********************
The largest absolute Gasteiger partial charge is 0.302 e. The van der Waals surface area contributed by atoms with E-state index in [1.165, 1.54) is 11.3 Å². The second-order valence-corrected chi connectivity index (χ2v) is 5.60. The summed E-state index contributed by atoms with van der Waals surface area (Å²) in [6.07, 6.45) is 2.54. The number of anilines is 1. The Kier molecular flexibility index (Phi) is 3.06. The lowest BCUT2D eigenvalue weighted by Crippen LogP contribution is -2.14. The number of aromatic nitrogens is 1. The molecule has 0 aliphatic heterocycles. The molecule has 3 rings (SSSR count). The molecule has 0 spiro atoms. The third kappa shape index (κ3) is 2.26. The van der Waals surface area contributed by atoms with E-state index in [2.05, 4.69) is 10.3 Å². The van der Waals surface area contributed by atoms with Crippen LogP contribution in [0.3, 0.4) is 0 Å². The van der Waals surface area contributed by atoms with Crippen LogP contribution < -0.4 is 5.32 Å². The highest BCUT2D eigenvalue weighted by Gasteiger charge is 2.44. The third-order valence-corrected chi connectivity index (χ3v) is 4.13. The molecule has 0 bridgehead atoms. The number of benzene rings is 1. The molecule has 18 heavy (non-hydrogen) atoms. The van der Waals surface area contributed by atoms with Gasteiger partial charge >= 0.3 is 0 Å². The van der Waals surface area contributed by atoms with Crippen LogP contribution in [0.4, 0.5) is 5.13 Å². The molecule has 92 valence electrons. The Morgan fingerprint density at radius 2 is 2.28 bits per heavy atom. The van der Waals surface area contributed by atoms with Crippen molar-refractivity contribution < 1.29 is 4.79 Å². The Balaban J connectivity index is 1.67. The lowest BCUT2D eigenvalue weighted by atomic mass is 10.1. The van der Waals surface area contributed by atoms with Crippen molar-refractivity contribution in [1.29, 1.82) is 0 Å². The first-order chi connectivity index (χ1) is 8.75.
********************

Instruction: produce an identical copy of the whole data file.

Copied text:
The largest absolute Gasteiger partial charge is 0.302 e. The van der Waals surface area contributed by atoms with E-state index in [1.165, 1.54) is 11.3 Å². The second-order valence-corrected chi connectivity index (χ2v) is 5.60. The summed E-state index contributed by atoms with van der Waals surface area (Å²) in [6.07, 6.45) is 2.54. The number of anilines is 1. The Kier molecular flexibility index (Phi) is 3.06. The lowest BCUT2D eigenvalue weighted by Crippen LogP contribution is -2.14. The number of aromatic nitrogens is 1. The molecule has 0 aliphatic heterocycles. The molecule has 3 rings (SSSR count). The molecule has 0 spiro atoms. The third kappa shape index (κ3) is 2.26. The van der Waals surface area contributed by atoms with E-state index in [2.05, 4.69) is 10.3 Å². The van der Waals surface area contributed by atoms with Crippen LogP contribution in [0.3, 0.4) is 0 Å². The van der Waals surface area contributed by atoms with Crippen LogP contribution < -0.4 is 5.32 Å². The highest BCUT2D eigenvalue weighted by Gasteiger charge is 2.44. The third-order valence-corrected chi connectivity index (χ3v) is 4.13. The molecule has 0 bridgehead atoms. The number of benzene rings is 1. The molecule has 18 heavy (non-hydrogen) atoms. The van der Waals surface area contributed by atoms with Gasteiger partial charge >= 0.3 is 0 Å². The van der Waals surface area contributed by atoms with Crippen LogP contribution in [0.4, 0.5) is 5.13 Å². The molecule has 92 valence electrons. The Morgan fingerprint density at radius 2 is 2.28 bits per heavy atom. The van der Waals surface area contributed by atoms with Crippen molar-refractivity contribution < 1.29 is 4.79 Å². The Balaban J connectivity index is 1.67. The lowest BCUT2D eigenvalue weighted by atomic mass is 10.1. The van der Waals surface area contributed by atoms with Crippen molar-refractivity contribution in [1.29, 1.82) is 0 Å². The first-order chi connectivity index (χ1) is 8.75.